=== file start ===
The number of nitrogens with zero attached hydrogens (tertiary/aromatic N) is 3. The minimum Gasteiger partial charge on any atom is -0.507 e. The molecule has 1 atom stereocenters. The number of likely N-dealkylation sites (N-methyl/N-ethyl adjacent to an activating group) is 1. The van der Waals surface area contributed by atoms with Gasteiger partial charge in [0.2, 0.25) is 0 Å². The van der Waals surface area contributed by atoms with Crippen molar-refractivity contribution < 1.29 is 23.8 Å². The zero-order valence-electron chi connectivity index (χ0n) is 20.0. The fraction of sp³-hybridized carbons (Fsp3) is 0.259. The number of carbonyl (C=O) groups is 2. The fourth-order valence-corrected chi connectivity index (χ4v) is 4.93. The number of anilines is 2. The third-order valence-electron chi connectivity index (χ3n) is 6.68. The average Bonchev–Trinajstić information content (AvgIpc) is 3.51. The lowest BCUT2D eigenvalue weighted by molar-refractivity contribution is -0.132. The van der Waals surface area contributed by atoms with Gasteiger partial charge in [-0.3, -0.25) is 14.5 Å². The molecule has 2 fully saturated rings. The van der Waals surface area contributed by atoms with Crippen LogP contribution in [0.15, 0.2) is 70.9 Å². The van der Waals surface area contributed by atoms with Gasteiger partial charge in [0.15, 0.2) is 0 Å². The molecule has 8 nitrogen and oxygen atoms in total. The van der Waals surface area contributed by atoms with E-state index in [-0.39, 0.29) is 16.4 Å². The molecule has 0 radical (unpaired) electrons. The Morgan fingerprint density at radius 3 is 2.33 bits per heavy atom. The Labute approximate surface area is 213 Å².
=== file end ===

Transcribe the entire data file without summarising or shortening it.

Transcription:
The number of nitrogens with zero attached hydrogens (tertiary/aromatic N) is 3. The minimum Gasteiger partial charge on any atom is -0.507 e. The molecule has 1 atom stereocenters. The number of likely N-dealkylation sites (N-methyl/N-ethyl adjacent to an activating group) is 1. The van der Waals surface area contributed by atoms with Gasteiger partial charge in [0.2, 0.25) is 0 Å². The van der Waals surface area contributed by atoms with Crippen molar-refractivity contribution < 1.29 is 23.8 Å². The zero-order valence-electron chi connectivity index (χ0n) is 20.0. The fraction of sp³-hybridized carbons (Fsp3) is 0.259. The number of carbonyl (C=O) groups is 2. The fourth-order valence-corrected chi connectivity index (χ4v) is 4.93. The number of anilines is 2. The third-order valence-electron chi connectivity index (χ3n) is 6.68. The average Bonchev–Trinajstić information content (AvgIpc) is 3.51. The lowest BCUT2D eigenvalue weighted by molar-refractivity contribution is -0.132. The van der Waals surface area contributed by atoms with Gasteiger partial charge in [-0.3, -0.25) is 14.5 Å². The molecule has 2 fully saturated rings. The van der Waals surface area contributed by atoms with Crippen LogP contribution in [0.15, 0.2) is 70.9 Å². The van der Waals surface area contributed by atoms with Gasteiger partial charge in [0.15, 0.2) is 0 Å². The molecule has 8 nitrogen and oxygen atoms in total. The van der Waals surface area contributed by atoms with E-state index in [-0.39, 0.29) is 16.4 Å². The molecule has 0 radical (unpaired) electrons. The Morgan fingerprint density at radius 3 is 2.33 bits per heavy atom. The Labute approximate surface area is 213 Å².